By DJ Kang
Until recently, wealth management services were the prerogative of the seriously rich. Each client received personalised advice on financial and investment matters, retirement and estate planning and even accounting and tax services. Of course, all these benefits didn’t come cheaply.
Clients were expected to pay at least 1% of the value of their assets under management as fees every year. Many traditional wealth managers charged a lot more. But in recent times, a number of new financial technology companies have digitalized wealth management services and made them available to investors at a fraction of the rate which the incumbents charge.
Another advantage that these new fintechs or robo advisors provide is that an investor needs to put up only a few thousand dollars to open an account. Traditional wealth managers usually require a minimum portfolio of several hundred thousand dollars.
Robo advisors are rapidly gaining popularity across the world. Betterment, which is located in the US, is one of the most successful and well known fintech companies providing these services. It already has US$6.2 billion under management.
Singapore’s automated wealth management platforms
Several companies are competing to provide Singaporeans with specially designed portfolio planning and asset management tools. They are entering the market with financial products that allow young and tech-savvy investors an enhanced level of control over their portfolio.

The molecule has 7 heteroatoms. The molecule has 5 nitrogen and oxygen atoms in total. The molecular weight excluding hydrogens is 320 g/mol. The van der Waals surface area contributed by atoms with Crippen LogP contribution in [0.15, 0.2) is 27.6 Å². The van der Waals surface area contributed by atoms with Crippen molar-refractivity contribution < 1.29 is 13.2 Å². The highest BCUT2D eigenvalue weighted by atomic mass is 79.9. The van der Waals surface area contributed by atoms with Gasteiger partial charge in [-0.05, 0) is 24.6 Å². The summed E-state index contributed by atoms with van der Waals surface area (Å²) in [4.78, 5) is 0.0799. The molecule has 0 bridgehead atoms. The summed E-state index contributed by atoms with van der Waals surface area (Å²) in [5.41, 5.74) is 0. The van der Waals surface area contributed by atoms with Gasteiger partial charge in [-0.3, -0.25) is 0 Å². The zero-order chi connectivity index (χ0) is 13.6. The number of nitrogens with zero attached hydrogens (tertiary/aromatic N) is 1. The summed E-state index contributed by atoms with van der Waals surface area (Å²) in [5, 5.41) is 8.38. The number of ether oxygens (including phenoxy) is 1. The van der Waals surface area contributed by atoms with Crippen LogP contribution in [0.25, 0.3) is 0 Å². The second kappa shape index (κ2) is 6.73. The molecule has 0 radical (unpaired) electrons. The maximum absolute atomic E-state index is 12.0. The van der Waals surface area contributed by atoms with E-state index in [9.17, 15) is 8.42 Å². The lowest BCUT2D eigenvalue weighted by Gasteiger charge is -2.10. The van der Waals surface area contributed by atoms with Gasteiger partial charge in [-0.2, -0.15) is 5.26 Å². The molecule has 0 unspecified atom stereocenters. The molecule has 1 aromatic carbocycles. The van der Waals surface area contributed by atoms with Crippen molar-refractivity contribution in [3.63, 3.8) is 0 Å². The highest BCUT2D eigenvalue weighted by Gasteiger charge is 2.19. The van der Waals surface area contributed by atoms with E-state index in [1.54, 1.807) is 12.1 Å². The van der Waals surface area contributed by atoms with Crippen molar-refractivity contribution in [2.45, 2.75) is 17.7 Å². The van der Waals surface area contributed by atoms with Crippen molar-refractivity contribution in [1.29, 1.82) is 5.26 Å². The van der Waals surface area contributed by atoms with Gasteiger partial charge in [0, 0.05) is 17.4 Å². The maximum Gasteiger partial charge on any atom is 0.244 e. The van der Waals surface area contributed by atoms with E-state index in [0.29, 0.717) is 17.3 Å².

Singapore’s robo advisors also have the advantage of offering their services at lower rates than traditional services like brokers or mutual funds. Investors looking for an alternative to the rock-bottom returns on banks deposits now have an option that allows them to allocate their funds in a manner that suits their risk appetite and costs little in fees. While not all of these offerings are yet friendly to an average person, we believe robo advisers will gradually put forth more consumer friendly products with low fees as they scale their platforms (as it happened in the US).
Using this Singapore fintech’s automated platform, individuals can invest in a globally diversified portfolio of exchange-traded funds (ETFs). ETFs are selected by Smartly on the basis of each investor’s risk profile.
Investors are required to provide some basic information about themselves. Smartly’s proprietary algorithms will then recommend a personalised investment portfolio based on the individual’s profile. If an investor does not agree with the recommendations, it is possible to change the allocation of funds.
Smartly caters to all segments of investors. It is possible to open an account with an investment of just S$50 per month. The fees are very affordable:
* 1% per year, if you invest less than S$10,000
* 0.7% per year for sums over S$10,000
* 0.5% per year for S$100,000 and above
What are the benefits that an investor gets by paying these charges? The amounts cover risk assessment, recommendations based on an investor’s profile, unlimited deposits and withdrawals, and real-time monitoring of the portfolio.